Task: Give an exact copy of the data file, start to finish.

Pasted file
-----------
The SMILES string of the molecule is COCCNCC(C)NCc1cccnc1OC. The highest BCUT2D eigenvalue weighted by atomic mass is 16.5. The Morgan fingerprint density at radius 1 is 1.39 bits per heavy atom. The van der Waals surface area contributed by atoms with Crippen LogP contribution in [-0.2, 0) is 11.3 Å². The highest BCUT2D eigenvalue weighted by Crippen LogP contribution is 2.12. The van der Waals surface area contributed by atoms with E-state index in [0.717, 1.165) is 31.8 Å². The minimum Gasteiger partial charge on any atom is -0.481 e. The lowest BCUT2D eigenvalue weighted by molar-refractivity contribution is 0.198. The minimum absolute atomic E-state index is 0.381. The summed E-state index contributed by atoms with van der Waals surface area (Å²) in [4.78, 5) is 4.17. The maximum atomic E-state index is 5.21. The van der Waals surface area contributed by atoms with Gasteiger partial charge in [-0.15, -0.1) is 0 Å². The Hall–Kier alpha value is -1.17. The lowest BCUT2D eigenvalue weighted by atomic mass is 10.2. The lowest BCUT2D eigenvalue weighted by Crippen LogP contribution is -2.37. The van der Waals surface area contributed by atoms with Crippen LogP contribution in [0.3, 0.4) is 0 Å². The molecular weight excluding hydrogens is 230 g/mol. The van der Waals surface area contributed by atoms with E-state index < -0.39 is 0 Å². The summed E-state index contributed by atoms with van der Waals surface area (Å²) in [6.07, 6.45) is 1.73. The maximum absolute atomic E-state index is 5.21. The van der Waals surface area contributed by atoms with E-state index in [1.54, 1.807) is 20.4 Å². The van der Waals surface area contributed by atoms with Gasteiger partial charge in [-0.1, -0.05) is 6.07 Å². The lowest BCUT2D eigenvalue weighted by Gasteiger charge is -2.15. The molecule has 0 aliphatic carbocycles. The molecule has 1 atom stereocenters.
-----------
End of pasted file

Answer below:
The SMILES string of the molecule is COCCNCC(C)NCc1cccnc1OC. The highest BCUT2D eigenvalue weighted by atomic mass is 16.5. The Morgan fingerprint density at radius 1 is 1.39 bits per heavy atom. The van der Waals surface area contributed by atoms with Crippen LogP contribution in [-0.2, 0) is 11.3 Å². The highest BCUT2D eigenvalue weighted by Crippen LogP contribution is 2.12. The van der Waals surface area contributed by atoms with E-state index in [0.717, 1.165) is 31.8 Å². The minimum Gasteiger partial charge on any atom is -0.481 e. The lowest BCUT2D eigenvalue weighted by molar-refractivity contribution is 0.198. The minimum absolute atomic E-state index is 0.381. The summed E-state index contributed by atoms with van der Waals surface area (Å²) in [4.78, 5) is 4.17. The maximum atomic E-state index is 5.21. The van der Waals surface area contributed by atoms with Gasteiger partial charge in [-0.15, -0.1) is 0 Å². The Hall–Kier alpha value is -1.17. The lowest BCUT2D eigenvalue weighted by atomic mass is 10.2. The lowest BCUT2D eigenvalue weighted by Crippen LogP contribution is -2.37. The van der Waals surface area contributed by atoms with Crippen LogP contribution in [0.3, 0.4) is 0 Å². The molecular weight excluding hydrogens is 230 g/mol. The van der Waals surface area contributed by atoms with E-state index < -0.39 is 0 Å². The summed E-state index contributed by atoms with van der Waals surface area (Å²) in [6.07, 6.45) is 1.73. The maximum absolute atomic E-state index is 5.21. The van der Waals surface area contributed by atoms with E-state index in [1.54, 1.807) is 20.4 Å². The van der Waals surface area contributed by atoms with Gasteiger partial charge in [-0.1, -0.05) is 6.07 Å². The lowest BCUT2D eigenvalue weighted by Gasteiger charge is -2.15. The molecule has 0 aliphatic carbocycles. The molecule has 1 atom stereocenters.